Daniel Bantz

Technical Manager, Packaging & Performance, Laboratory

June 04, 2019

Are You Ready? Compliance with New USP Chapters <381>, <382>, <1381> and <1382>

It is imperative for the pharmaceutical industry to be prepared to comply with new compendia chapters as soon as they are enacted. This comprises both knowing of proposed changes as soon as announced and being well prepared to accommodate them. USP Chapter <381> is changing, and Chapters <382>, <1382> and <1381> are being created. The Pharmacopeia Forum for final comments has been published.

A nurse extracting medication from a vial into a syringe

The heavy metals tests section <381> (Elastomeric Closure for Injections, Heavy Metals) and Extractable Zinc have been removed. Testing to address extractable elements has been added to the guidance section under <1381> (Evaluation of Elastomeric Components Used in Pharmaceutical Packaging/Delivery Systems). The goal of the testing is based on risk, and therefore the requirement has been made a guidance – this is a significant change. West has developed extraction and analytical methods that are incorporated in <1381>. This work was performed on multiple elastomeric formulas. If support is needed, West can very well navigate through this guidance and perform required tests.

The functionality tests section of <381> (Elastomeric Closure for Injections, Functionality Tests) have not changed and is proposed to be omitted after 5 years to allow industry to adequately implement USP <382>. Greatly expanded functionality tests will be incorporated in <382> (projected title: Elastomeric Component Functional Suitability in Parenteral Product Packaging/Delivery Systems). Chapter <382> will address fitness-for-intended-use functionality requirements for the following packages and delivery systems: (a) vial and bottle systems, prefilled and single use syringe systems, blow-fill sealed containers, dental cartridges for local anesthesia, pen injectors, and plastic containers for IV’s; (b) corresponding elastomeric components; and (c) corresponding drug products. Functionality tests proposed are syringe plunger break force, glide force, and plunger seal integrity, as well as syringe tip cap and needle shield tests.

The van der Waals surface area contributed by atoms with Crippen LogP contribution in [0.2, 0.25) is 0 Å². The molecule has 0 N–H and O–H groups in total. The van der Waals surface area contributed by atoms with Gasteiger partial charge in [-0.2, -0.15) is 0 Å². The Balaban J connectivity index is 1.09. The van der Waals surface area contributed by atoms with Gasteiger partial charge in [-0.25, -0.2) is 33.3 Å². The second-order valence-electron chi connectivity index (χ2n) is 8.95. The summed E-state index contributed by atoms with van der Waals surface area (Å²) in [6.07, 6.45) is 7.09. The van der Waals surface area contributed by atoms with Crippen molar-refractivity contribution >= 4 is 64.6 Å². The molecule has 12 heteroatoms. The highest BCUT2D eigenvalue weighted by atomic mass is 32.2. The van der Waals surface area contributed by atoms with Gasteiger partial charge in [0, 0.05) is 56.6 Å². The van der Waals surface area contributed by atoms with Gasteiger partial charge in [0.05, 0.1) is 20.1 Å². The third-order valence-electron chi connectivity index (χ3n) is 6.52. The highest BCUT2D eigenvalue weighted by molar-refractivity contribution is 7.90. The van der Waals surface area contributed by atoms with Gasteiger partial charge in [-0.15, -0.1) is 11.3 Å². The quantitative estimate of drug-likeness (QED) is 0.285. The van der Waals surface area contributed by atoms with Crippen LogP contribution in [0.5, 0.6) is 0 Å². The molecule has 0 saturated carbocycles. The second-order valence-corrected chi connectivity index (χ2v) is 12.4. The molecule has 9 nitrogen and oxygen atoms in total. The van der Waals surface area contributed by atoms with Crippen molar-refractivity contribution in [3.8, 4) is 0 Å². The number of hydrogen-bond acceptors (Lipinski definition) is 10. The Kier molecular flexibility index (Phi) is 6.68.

Note that <382> is not self-contained – it will incorporate elements of <1382> (projected title: Assessment of Elastomeric Component Functional Suitability in Parenteral Product Packaging/Delivery Systems).Chapter <1382> will include discussion of fitness-for-intended-use testing, with guidance for test sample preparation, test population, procedures, data interpretation, sample sizes, and reporting. <1382> also will contain many relevant ISO references and necessary details regarding functional testing specifications and general product knowledge expectations.

These changes are intended to enhance patient safety by reducing risk through more thorough product understanding – through increased focus on testing of packaging and delivery systems, including elastomeric component interactions with multiple interfacing components and with drug products.

West continues to focus on understanding the latest in the ever-changing regulatory landscape in its goals to be first-to-market with knowledge and advanced testing capabilities and methods to increase value to customers, but most importantly, reduce risk to the patient.